EYE ON THE PRIZE Mayo manager James Horan is pictured during the 2019 National League Final win over Kerry. Pic: Sportsfile
James Horan spoke publicly last week for the first time since the All-Ireland Final
ONE look at the agenda for last week’s Zoom call between James Horan and the Sports Editors from the local newspapers/radio gave a clear indication that last December’s All-Ireland Final has already been consigned to the past by the Mayo manager.
The topics up for discussion included the ‘new season’, ‘new players’ and ‘learning, growth and development’ — suggesting that Horan’s focus is already firmly on the future.
Last week’s interview with the local media, almost exactly three months to the day since the five points defeat to Dublin, was the first time that Horan had spoken publicly since that night at Croke Park. So, understandably, while the management and players are obviously keen to turn the page on Mayo’s fifth All-Ireland Final defeat in nine seasons, there is still quite a bit of interest in the nuts and bolts of the ‘behind closed doors’ loss, and a few questions that needed to be asked.
The Mayo News got the ball rolling by asking James Horan for his reflections on the one that got away just 12 weeks ago.
“We were disappointed, obviously, very disappointed, but we learnt a huge amount in the season,” he mused.
“I’ve lost track of the amount of players we introduced to championship football, eight or nine or ten, some with very little time under their belts, and their rate of development and growth throughout the year was phenomenal. “If that growth continues, it will be interesting in a couple of weeks time when we start to play again. That’s the great unknown.
“[Regards the final], on reflection of course you think about what we could have done or tried differently, you’ll always have that after any game. But very quickly the players and ourselves moved on to what’s ahead and the opportunity that’s out there.”
Horan described a year where the All-Ireland Final was played in December as ‘interesting’ so we were curious to know if the marathon nature of the season meant how the defeat was analysed or processed was different to others? “I don’t think so,” he replied.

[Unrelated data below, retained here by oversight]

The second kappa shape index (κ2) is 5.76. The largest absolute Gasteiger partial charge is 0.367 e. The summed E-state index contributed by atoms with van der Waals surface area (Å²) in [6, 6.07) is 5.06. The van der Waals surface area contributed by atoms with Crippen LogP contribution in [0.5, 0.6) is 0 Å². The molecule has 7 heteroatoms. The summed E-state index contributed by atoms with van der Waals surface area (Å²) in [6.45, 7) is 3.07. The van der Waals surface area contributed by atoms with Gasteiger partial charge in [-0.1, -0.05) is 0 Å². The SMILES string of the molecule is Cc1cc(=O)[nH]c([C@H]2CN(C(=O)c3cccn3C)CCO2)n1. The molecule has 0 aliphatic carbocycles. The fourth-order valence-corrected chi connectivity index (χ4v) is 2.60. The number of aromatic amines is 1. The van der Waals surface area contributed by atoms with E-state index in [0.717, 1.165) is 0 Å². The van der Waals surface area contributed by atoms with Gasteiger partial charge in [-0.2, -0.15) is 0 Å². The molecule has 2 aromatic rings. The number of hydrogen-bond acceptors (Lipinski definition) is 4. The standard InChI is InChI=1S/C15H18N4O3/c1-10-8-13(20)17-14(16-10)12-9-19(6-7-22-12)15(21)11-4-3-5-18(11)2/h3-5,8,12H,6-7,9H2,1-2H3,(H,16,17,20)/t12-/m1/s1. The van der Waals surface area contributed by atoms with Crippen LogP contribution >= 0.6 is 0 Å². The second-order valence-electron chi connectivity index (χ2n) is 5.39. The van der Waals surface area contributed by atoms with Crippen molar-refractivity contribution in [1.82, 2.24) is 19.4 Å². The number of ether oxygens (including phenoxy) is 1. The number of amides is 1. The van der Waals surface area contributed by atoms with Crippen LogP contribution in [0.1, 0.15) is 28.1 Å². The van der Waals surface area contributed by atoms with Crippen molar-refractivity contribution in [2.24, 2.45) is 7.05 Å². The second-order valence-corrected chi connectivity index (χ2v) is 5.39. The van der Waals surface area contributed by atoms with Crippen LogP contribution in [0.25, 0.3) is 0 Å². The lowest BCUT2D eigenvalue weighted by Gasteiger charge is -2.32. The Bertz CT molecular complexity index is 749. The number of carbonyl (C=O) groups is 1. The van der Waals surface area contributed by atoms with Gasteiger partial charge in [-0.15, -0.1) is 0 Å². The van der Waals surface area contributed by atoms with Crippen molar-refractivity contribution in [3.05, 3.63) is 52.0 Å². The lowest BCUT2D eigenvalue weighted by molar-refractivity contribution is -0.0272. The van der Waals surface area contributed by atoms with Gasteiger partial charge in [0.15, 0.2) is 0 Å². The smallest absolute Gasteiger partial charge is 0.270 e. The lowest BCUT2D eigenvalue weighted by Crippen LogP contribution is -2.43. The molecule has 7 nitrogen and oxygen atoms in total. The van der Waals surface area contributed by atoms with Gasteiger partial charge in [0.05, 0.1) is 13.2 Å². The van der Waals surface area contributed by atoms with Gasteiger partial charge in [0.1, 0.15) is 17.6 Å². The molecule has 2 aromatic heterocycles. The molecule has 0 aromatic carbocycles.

“The circumstances around the final and leading up to it, and the season were very different, but losing a football game is pretty disappointing whenever and however it is.
“We look very honestly at what we did, what we tried to do, how we tried to play, and look back individually and as a group and take the learnings from it and away we go with those and try and build and improve and grow and develop for the next game.
“I haven’t seen some of the players in three months but I’d obviously be in touch with them. Their training and level of commitment just grows year on year and when you have that you’ve always got a great chance. “We’re just looking forward to getting together as a group and to getting going.”
It’s been well chronicled that seven of Mayo’s starting XV last December were starting their first All-Ireland senior final. So what does James Horan feel they learnt from the experience of trying to match up against the best team that has ever played the game?
“When you strip away everything else, what they’re working on is their own individual skills and programmes, decision-making, that’s where it’s at,” he said.
“There were a couple of bouncing balls we could have won, a couple of hand passes that if they went through… a couple of the basic things under the highest pressure or the highest pace you can do them at, that’s where it’s at. “Hopefully we’ll see the benefits of their hard work [this year].